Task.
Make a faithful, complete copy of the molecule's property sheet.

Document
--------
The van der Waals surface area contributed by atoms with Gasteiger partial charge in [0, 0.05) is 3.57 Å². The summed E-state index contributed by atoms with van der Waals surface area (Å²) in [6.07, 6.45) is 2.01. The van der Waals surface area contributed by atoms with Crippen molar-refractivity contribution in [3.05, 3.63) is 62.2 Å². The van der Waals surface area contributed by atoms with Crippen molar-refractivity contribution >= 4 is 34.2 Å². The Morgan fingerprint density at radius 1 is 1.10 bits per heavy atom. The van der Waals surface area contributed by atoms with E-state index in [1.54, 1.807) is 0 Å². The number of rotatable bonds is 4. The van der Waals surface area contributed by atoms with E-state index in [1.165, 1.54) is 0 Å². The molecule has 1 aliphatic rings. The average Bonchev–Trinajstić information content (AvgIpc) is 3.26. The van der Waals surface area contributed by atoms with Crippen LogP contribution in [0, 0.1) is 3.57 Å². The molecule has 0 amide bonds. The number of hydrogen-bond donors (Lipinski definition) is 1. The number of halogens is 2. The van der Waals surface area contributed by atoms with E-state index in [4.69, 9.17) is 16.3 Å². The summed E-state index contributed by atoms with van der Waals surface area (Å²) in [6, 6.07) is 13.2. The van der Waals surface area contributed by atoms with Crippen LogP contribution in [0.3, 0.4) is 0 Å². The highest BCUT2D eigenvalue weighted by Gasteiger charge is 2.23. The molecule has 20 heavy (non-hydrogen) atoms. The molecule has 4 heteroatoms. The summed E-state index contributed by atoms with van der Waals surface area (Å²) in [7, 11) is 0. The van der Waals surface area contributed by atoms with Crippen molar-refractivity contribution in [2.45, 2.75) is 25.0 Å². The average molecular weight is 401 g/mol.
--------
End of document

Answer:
The van der Waals surface area contributed by atoms with Gasteiger partial charge in [0, 0.05) is 3.57 Å². The summed E-state index contributed by atoms with van der Waals surface area (Å²) in [6.07, 6.45) is 2.01. The van der Waals surface area contributed by atoms with Crippen molar-refractivity contribution in [3.05, 3.63) is 62.2 Å². The van der Waals surface area contributed by atoms with Crippen molar-refractivity contribution >= 4 is 34.2 Å². The Morgan fingerprint density at radius 1 is 1.10 bits per heavy atom. The van der Waals surface area contributed by atoms with E-state index in [1.54, 1.807) is 0 Å². The number of rotatable bonds is 4. The van der Waals surface area contributed by atoms with E-state index in [1.165, 1.54) is 0 Å². The molecule has 1 aliphatic rings. The average Bonchev–Trinajstić information content (AvgIpc) is 3.26. The van der Waals surface area contributed by atoms with Crippen LogP contribution in [0, 0.1) is 3.57 Å². The molecule has 0 amide bonds. The number of hydrogen-bond donors (Lipinski definition) is 1. The number of halogens is 2. The van der Waals surface area contributed by atoms with E-state index in [4.69, 9.17) is 16.3 Å². The summed E-state index contributed by atoms with van der Waals surface area (Å²) in [6, 6.07) is 13.2. The van der Waals surface area contributed by atoms with Crippen LogP contribution in [0.3, 0.4) is 0 Å². The highest BCUT2D eigenvalue weighted by Gasteiger charge is 2.23. The molecule has 20 heavy (non-hydrogen) atoms. The molecule has 4 heteroatoms. The summed E-state index contributed by atoms with van der Waals surface area (Å²) in [7, 11) is 0. The van der Waals surface area contributed by atoms with Crippen molar-refractivity contribution in [2.45, 2.75) is 25.0 Å². The average molecular weight is 401 g/mol.